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Assessment of Variables Contributing to Academic Task Engagement

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Academic task completion is essential to success in school, and academic activity across individuals appears to be maintained by different variables. The purpose of this study was to assess variables that might promote higher or lower levels of academic engagement. Participants were six general education students in elementary school, and academic engagement was observed for each participant in various conditions: feedback about correct answers, attention for completion, contingent edibles, distraction, and ignore. All participants showed lowest rates of academic engagement in the distraction condition (i.e., when other items were available noncontingently and no attention was available). The condition with the highest level of completion varied across participants. The results of this study suggest that the context may be just as important for task completion as social reinforcement.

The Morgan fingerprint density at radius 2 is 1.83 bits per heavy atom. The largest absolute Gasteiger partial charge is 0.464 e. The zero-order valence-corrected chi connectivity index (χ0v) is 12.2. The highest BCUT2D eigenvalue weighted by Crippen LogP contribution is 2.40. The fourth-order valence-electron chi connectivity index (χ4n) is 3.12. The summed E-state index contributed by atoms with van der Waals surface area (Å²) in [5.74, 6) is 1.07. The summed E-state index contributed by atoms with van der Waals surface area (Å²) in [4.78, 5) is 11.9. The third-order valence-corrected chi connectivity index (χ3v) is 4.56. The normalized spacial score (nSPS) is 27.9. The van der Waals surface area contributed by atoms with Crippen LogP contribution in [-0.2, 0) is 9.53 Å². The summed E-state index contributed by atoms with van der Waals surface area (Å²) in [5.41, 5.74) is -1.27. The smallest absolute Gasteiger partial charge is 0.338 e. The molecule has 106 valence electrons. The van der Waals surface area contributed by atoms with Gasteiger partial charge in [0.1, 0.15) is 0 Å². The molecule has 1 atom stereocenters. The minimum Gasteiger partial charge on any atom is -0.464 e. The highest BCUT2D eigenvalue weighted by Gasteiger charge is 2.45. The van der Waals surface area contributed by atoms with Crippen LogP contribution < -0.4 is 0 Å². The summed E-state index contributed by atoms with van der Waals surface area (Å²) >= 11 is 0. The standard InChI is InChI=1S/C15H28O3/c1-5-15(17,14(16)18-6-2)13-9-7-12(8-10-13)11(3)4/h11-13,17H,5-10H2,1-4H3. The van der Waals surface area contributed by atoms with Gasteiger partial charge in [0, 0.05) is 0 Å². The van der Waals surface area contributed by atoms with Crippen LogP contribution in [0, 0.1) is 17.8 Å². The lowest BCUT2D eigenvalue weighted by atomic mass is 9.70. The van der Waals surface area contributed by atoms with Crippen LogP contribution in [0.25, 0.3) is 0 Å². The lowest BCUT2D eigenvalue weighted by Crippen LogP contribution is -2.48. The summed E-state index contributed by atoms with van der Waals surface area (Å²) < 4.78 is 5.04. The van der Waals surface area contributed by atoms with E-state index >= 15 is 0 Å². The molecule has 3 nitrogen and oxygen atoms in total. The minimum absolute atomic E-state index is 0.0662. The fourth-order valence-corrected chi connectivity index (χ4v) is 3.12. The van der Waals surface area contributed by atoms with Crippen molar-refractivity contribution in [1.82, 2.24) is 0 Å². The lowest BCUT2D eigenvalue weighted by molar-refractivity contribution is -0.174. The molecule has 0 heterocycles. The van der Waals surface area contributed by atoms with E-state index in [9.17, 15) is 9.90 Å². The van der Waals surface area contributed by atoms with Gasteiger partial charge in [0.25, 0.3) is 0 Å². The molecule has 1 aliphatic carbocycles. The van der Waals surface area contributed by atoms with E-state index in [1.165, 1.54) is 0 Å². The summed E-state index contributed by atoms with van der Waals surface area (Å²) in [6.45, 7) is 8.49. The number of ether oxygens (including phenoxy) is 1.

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Correspondence to Kerri P. Peters.

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All procedures performed in studies involving human participants were reviewed and approved by a university Institutional Review Board.

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Informed consent was obtained from legal guardians, and assent was obtained from all participants prior to each session.

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Peters, K.P., Vollmer, T.R., Donaldson, J.M. et al. Assessment of Variables Contributing to Academic Task Engagement. Educ. Treat. Child. 45, 135–143 (2022).

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